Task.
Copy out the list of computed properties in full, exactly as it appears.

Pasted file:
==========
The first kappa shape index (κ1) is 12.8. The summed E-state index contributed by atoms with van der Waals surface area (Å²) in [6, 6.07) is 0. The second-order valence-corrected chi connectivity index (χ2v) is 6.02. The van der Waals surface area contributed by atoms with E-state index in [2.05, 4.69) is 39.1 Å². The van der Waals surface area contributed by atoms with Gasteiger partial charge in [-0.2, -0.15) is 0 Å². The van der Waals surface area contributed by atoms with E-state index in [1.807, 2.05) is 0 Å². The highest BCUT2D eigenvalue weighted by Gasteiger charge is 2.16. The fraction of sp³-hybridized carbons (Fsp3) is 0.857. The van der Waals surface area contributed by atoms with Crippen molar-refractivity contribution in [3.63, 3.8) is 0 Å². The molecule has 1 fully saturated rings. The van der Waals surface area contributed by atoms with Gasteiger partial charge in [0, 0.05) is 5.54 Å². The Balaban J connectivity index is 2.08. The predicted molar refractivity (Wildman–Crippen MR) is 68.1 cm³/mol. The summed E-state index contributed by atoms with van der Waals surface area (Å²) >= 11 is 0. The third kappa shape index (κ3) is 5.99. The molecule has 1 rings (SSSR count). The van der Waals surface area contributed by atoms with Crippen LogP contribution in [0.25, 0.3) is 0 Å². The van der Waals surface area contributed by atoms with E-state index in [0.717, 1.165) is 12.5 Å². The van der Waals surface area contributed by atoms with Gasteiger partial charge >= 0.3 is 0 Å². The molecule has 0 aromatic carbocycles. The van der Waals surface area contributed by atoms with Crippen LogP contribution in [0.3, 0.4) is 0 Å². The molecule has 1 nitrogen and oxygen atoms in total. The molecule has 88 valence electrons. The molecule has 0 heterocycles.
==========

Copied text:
The first kappa shape index (κ1) is 12.8. The summed E-state index contributed by atoms with van der Waals surface area (Å²) in [6, 6.07) is 0. The second-order valence-corrected chi connectivity index (χ2v) is 6.02. The van der Waals surface area contributed by atoms with E-state index in [2.05, 4.69) is 39.1 Å². The van der Waals surface area contributed by atoms with Gasteiger partial charge in [-0.2, -0.15) is 0 Å². The van der Waals surface area contributed by atoms with E-state index in [1.807, 2.05) is 0 Å². The highest BCUT2D eigenvalue weighted by Gasteiger charge is 2.16. The fraction of sp³-hybridized carbons (Fsp3) is 0.857. The van der Waals surface area contributed by atoms with Crippen molar-refractivity contribution in [3.63, 3.8) is 0 Å². The molecule has 1 fully saturated rings. The van der Waals surface area contributed by atoms with Gasteiger partial charge in [0, 0.05) is 5.54 Å². The Balaban J connectivity index is 2.08. The predicted molar refractivity (Wildman–Crippen MR) is 68.1 cm³/mol. The summed E-state index contributed by atoms with van der Waals surface area (Å²) >= 11 is 0. The third kappa shape index (κ3) is 5.99. The molecule has 1 rings (SSSR count). The van der Waals surface area contributed by atoms with Crippen LogP contribution in [0.25, 0.3) is 0 Å². The van der Waals surface area contributed by atoms with E-state index in [0.717, 1.165) is 12.5 Å². The van der Waals surface area contributed by atoms with Gasteiger partial charge >= 0.3 is 0 Å². The molecule has 0 aromatic carbocycles. The van der Waals surface area contributed by atoms with Crippen LogP contribution in [0.3, 0.4) is 0 Å². The molecule has 1 nitrogen and oxygen atoms in total. The molecule has 88 valence electrons. The molecule has 0 heterocycles.